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Comparison of direct-conversion a-Se and CsI scintillator-based CMOS FFDM/DBT flat-panel detectors using an anthropomorphic breast phantom with embedded microcalcification signals
Author(s): Andrey Makeev; Lynda Ikejimba; Stephen J. Glick
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Paper Abstract

Digital flat-panel detectors (FPD) used in x-ray breast imaging [full field digital mammography (FFDM) or digital breast tomosynthesis (DBT)] utilize semiconductor-based sensors, which directly convert incident x-ray photons into charge pulses, or scintillator-based sensors which, first, absorb x-rays and then re-radiate the energy in a form of optical light, which is subsequently collected by photodiodes. Direct conversion detectors lack the optical light stage and, hence, potentially allow for better spatial resolution, which can be beneficial for imaging of small signals, like microcalcifications. Some of the recent scintillator detectors use columnar CsI to contain optical photon dispersion, by using total internal reflection inside the columns.

In this study we test two detectors, an amorphous Selenium (a-Se) direct-conversion FPD with a pixel size of 85 μm, integrated in a number of FFDM and DBT systems, and a new CsI columnar scintillator detector with a 49.5 μm pixel and CMOS active pixel readout technology.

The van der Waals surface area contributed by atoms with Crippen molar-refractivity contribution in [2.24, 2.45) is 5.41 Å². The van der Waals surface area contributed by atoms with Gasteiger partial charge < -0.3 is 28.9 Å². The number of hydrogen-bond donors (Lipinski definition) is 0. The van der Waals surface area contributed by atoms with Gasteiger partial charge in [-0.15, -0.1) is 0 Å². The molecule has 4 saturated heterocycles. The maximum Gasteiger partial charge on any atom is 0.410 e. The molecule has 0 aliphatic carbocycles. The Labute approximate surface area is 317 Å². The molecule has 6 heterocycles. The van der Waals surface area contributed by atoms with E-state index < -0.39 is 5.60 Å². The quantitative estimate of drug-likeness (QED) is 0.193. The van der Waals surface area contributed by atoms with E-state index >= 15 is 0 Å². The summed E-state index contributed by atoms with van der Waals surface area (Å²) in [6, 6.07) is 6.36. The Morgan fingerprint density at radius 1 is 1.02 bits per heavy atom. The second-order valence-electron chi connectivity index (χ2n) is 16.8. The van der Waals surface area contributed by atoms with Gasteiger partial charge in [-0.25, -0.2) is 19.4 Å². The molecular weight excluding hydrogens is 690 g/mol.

Detectors were evaluated, using 1) linear assessment methods, i.e. modulation transfer function (MTF), noise power spectrum (NPS), and detective quantum efficiency (DQE); 2) a human observer reader study in which microcalcification signals were detected in FFDM images of an anthropomorphic breast phantom.

Paper Details

Date Published: 9 March 2018
PDF: 8 pages
Proc. SPIE 10573, Medical Imaging 2018: Physics of Medical Imaging, 1057302 (9 March 2018); doi: 10.1117/12.2294943
Show Author Affiliations
Andrey Makeev, U.S. Food and Drug Administration (United States)
Lynda Ikejimba, U.S. Food and Drug Administration (United States)
Stephen J. Glick, U.S. Food and Drug Administration (United States)

Published in SPIE Proceedings Vol. 10573:
Medical Imaging 2018: Physics of Medical Imaging
Joseph Y. Lo; Taly Gilat Schmidt; Guang-Hong Chen, Editor(s)

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